BSA/AML Program Fundamentals: An Introduction to the Five Requirements of a BSA/AML Program

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Well-built structures have many things in common, and most structures start with a good foundation. The foundation is critical as it supports the building of the rest of the structure. Quality materials, well-trained construction professionals, prudent leadership, sound construction practices, and routine inspections all contribute to the optimal performance of a structure’s foundation. Understanding the geography of the building site often determines the methods, expertise and materials needed to establish the foundation, which ultimately influences the rest of the building’s structure.

Similarly, a BSA/AML Risk Assessment provides the details, or blueprint, specific to the financial institution’s understanding of its risk and provides a basis for how and where to mitigate said risk. Consequently, the foundation of a financial institution’s BSA/AML Risk Management Program is dependent on the health of its pillars. While not called out specifically as pillars, the BSA/AML Manual located within the FFIEC BSA/AML InfoBase calls out the following requirements for an adequate BSA/AML compliance program directly:

    • A system of internal controls to assure ongoing compliance.
    • Independent testing for compliance to be conducted by bank personnel or by an outside party.
    • Designation of an individual or individuals responsible for coordinating and monitoring day-to-day compliance (BSA compliance officer).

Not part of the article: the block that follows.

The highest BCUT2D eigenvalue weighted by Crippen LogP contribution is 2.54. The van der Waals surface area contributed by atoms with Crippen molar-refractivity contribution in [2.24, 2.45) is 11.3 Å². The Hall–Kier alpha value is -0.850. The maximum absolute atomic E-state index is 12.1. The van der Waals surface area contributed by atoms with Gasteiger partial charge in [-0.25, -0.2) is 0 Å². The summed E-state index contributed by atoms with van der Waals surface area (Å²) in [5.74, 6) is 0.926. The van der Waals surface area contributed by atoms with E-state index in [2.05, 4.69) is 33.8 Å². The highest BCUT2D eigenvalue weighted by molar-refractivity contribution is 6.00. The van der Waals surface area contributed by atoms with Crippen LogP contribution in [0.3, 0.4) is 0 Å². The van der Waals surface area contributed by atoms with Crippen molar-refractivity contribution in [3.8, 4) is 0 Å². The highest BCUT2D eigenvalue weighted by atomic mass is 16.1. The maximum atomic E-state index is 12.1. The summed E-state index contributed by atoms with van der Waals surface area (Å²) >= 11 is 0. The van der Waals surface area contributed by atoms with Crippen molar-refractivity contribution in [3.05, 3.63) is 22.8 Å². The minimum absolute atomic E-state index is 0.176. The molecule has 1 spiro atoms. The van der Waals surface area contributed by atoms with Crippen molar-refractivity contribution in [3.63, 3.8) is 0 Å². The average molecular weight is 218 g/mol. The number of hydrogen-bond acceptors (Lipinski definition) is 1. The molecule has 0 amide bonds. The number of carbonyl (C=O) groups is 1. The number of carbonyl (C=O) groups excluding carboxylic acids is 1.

• Training for appropriate personnel.
    • …(A) customer identification program (CIP) with risk-based procedures that enable the bank to form a reasonable belief that it knows the true identity of its customers. 

It is these five requirements that constitute the often-cited “Five Pillars of a BSA/AML Program.” Considering these as requirements, it is a fair assessment of your program to consider each of these when determining the health and strength of your institution’s BSA/AML program. From a holistic standpoint, any weakness in one area affects the health of the entire foundation. For example, having a good training program without a good system of internal controls makes the training program less effective. Similarly, having an inadequate internal audit function only sets up the compliance officer and financial institution for failure down the road. Having stagnant policies without periodic review may point to further compliance gaps that are unanticipated by the institution.

On the other hand, maintaining a strong independent audit program only makes the internal controls and CIP program stronger, which in turn can lead to a well-versed BSA compliance officer with adequately trained staff that confidently affect the entire financial institution’s culture of compliance. A healthy culture of compliance reflects well on the safety and soundness of a financial institution, which in turn provides opportunities for growth and results in a positive reputation.

Over the next few months, we will begin discussing in the blog the various details of each of these five requirements. It is our hope that the reader takes away from this effort the overall goal of BSA/AML Compliance so that strategizing how best to use BSA/AML software systems, such as our own SimpliRisk application, lines up with their own institution’s needs and aspirations, while giving all readers an equal understanding of how PayLynxs interprets and views the “five pillars” of a sound BSA/AML Risk Management Program.

 

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